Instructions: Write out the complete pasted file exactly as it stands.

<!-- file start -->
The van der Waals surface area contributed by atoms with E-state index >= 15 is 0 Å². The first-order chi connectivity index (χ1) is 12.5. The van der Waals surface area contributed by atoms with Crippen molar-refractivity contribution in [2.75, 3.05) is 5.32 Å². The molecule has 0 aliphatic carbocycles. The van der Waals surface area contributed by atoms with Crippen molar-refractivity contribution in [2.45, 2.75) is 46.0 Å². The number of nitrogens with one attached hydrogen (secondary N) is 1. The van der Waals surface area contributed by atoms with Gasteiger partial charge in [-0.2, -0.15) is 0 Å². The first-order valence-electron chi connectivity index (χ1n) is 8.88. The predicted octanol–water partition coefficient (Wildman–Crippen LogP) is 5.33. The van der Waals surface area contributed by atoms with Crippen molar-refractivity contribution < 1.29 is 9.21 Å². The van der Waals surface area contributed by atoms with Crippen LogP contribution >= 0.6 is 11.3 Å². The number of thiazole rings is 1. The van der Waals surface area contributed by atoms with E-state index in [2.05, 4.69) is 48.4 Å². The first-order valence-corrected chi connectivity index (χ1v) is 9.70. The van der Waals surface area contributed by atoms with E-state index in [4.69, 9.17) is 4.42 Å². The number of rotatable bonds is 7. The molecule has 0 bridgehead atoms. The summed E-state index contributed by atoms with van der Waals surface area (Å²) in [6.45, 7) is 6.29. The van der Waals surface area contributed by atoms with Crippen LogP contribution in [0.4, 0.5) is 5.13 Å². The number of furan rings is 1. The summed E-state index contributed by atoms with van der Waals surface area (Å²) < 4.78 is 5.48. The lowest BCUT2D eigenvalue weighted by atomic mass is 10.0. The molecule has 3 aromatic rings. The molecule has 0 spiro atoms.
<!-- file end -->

The van der Waals surface area contributed by atoms with E-state index >= 15 is 0 Å². The first-order chi connectivity index (χ1) is 12.5. The van der Waals surface area contributed by atoms with Crippen molar-refractivity contribution in [2.75, 3.05) is 5.32 Å². The molecule has 0 aliphatic carbocycles. The van der Waals surface area contributed by atoms with Crippen molar-refractivity contribution in [2.45, 2.75) is 46.0 Å². The number of nitrogens with one attached hydrogen (secondary N) is 1. The van der Waals surface area contributed by atoms with Gasteiger partial charge in [-0.2, -0.15) is 0 Å². The first-order valence-electron chi connectivity index (χ1n) is 8.88. The predicted octanol–water partition coefficient (Wildman–Crippen LogP) is 5.33. The van der Waals surface area contributed by atoms with Crippen molar-refractivity contribution < 1.29 is 9.21 Å². The van der Waals surface area contributed by atoms with Crippen LogP contribution >= 0.6 is 11.3 Å². The number of thiazole rings is 1. The van der Waals surface area contributed by atoms with E-state index in [2.05, 4.69) is 48.4 Å². The first-order valence-corrected chi connectivity index (χ1v) is 9.70. The van der Waals surface area contributed by atoms with E-state index in [4.69, 9.17) is 4.42 Å². The number of rotatable bonds is 7. The molecule has 0 bridgehead atoms. The summed E-state index contributed by atoms with van der Waals surface area (Å²) in [6.45, 7) is 6.29. The van der Waals surface area contributed by atoms with Crippen LogP contribution in [0.4, 0.5) is 5.13 Å². The number of furan rings is 1. The summed E-state index contributed by atoms with van der Waals surface area (Å²) < 4.78 is 5.48. The lowest BCUT2D eigenvalue weighted by atomic mass is 10.0. The molecule has 3 aromatic rings. The molecule has 0 spiro atoms.